To be sure, there are elements of the proposed alternatives that are better than the existing schedule, but they are relatively few and mostly during nighttime periods, though midday frequencies on Route 11 are a little better in Option A than today.

On balance though, frequencies during most peak, midday, and evening periods would get worse by 5 to 10 minutes on Routes 10, 11, and 12, often offering 20- or 30-minute frequencies instead.

The impacts of the restructure proposals really hit hard outside the Pike/Pine corridor. Riders along Route 49 near Broadway E, 10th Avenue E, and Harvard Avenue — all areas with substantial levels of multifamily housing — would see a 25% reduction in daytime and evening service. That’s similar for riders of Route 10 along the very dense, mixed-use corridor of 15th Avenue E north of E John Street. But for Route 12 riders north of Pike/Pine, the daytime and evening service cut would be more in the 33% to 50% range on weekdays and 25% on weekends.

There are some other tradeoffs riders will also have to consider with the proposals.

  • Route 10 would no longer provide direct access to Capitol Hill Station via E John Street and service along E Olive Way. But it would mean that riders would have more direct service to the heart of Capitol Hill at Pike/Pine and it restore bus service on 15th Avenue E south of E John Street — a dense, mixed-use corridor in its own right.
  • Route 11 would be routed away from Pike/Pine, requiring a transfer to reach if east of Capitol Hill. But those same riders would have direct access to Capitol Hill station as a result.
  • Route 12 riders north of E Madison Street would lose their one-seat ride to the Colman Ferry Dock and downtown office core. In the process though, they would gain more direct access to Pike/Pine and the downtown retail core.

Some of these tradeoffs might be worth it, but the reduction in service levels does make them a harder pill to swallow. With Metro continuing to cut back service in September and overall service reliability being poor, it’s very hard to say if the promised service in the proposals would actually be attained — though a new contract with Metro staff could be a saving grace in attracting more staff.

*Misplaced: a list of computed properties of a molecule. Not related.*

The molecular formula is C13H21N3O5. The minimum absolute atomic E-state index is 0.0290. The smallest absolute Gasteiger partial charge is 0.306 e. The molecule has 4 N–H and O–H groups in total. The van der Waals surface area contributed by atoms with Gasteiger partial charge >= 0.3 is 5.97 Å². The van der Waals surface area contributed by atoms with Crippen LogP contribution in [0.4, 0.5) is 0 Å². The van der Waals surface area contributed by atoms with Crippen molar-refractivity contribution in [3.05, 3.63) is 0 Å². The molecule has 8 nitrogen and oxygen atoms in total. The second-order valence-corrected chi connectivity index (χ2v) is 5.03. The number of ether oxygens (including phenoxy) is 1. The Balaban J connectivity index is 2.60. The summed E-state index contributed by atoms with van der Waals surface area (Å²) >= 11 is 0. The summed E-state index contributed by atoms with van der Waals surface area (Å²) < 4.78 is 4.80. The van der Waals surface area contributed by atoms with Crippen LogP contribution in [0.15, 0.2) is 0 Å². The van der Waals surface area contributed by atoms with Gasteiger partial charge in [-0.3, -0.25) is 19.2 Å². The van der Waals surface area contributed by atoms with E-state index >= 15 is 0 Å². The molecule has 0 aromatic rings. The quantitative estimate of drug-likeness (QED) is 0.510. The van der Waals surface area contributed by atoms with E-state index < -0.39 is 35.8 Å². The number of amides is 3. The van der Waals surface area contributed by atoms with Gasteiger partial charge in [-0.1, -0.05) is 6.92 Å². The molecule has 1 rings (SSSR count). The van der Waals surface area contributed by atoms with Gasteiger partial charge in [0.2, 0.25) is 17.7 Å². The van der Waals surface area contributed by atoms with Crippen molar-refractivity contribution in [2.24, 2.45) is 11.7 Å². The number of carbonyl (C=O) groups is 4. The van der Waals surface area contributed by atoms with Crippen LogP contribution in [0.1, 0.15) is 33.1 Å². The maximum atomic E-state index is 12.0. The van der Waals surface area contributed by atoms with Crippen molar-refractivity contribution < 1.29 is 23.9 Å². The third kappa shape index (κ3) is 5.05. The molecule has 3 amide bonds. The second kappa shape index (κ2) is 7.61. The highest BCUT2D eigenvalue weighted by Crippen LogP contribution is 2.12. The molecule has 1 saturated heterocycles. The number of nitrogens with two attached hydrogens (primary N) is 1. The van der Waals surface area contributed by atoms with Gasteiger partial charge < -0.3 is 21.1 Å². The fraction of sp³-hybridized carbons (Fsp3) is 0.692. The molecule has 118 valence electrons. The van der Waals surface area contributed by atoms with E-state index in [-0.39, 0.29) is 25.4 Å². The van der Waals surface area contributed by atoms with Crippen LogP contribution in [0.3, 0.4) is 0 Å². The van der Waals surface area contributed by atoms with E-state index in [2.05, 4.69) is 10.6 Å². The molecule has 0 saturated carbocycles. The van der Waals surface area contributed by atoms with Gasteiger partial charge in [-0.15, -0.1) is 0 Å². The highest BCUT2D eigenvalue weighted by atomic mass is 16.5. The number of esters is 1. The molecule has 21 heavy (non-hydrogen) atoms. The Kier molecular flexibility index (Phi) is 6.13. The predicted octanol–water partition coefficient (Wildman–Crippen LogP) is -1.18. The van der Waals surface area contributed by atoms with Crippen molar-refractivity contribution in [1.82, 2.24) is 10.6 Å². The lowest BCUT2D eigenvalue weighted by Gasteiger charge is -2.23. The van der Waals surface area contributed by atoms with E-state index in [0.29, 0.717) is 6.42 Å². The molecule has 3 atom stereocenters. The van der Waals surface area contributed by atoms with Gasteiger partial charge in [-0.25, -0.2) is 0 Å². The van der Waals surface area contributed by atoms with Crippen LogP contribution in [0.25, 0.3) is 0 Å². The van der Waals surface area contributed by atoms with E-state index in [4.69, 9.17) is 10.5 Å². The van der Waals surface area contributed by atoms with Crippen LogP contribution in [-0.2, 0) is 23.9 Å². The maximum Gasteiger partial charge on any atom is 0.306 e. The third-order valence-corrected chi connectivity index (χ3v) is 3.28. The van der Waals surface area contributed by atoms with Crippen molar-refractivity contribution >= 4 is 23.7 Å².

A rendering illustrates the center-running bus lane section the RapidRide G Line will have in Capitol Hill, allowing faster travel times for riders. (SDOT / King County Metro)

But more fundamentally, this restructure around new rapid transit — much like the Lynnwood Link restructure for the north end — really illustrates the need to reform Metro’s service guidelines which direct bus restructure processes. Bus restructures spurred on by new rapid transit lines shouldn’t result in local transit network service reductions. It violates the contract that has been made with riders and voters that new rapid transit lines are supposed to expand the pie, not eat away at it. At some point, riders and voters will catch on that new rapid transit investments aren’t delivering on that promise and the political consequences to transit is not likely to be good.

Ultimately, shiny new rapid transit doesn’t mean a lot if you can’t get to where you want to go in a timely manner.

Riders and transit advocates should provide feedback to Metro through RapidRide G Line restructure survey (open through August 31). Riders and transit advocates would also be wise to contact the King County ExecutiveKing County County CouncilRegional Transit Committee, and Metro via email about their concerns with Metro’s restructure processes and pending restructures.





Stephen is a professional urban planner in Puget Sound with a passion for sustainable, livable, and diverse cities. He is especially interested in how policies, regulations, and programs can promote positive outcomes for communities. With stints in great cities like Bellingham and Cork, Stephen currently lives in Seattle. He primarily covers land use and transportation issues and has been with The Urbanist since 2014.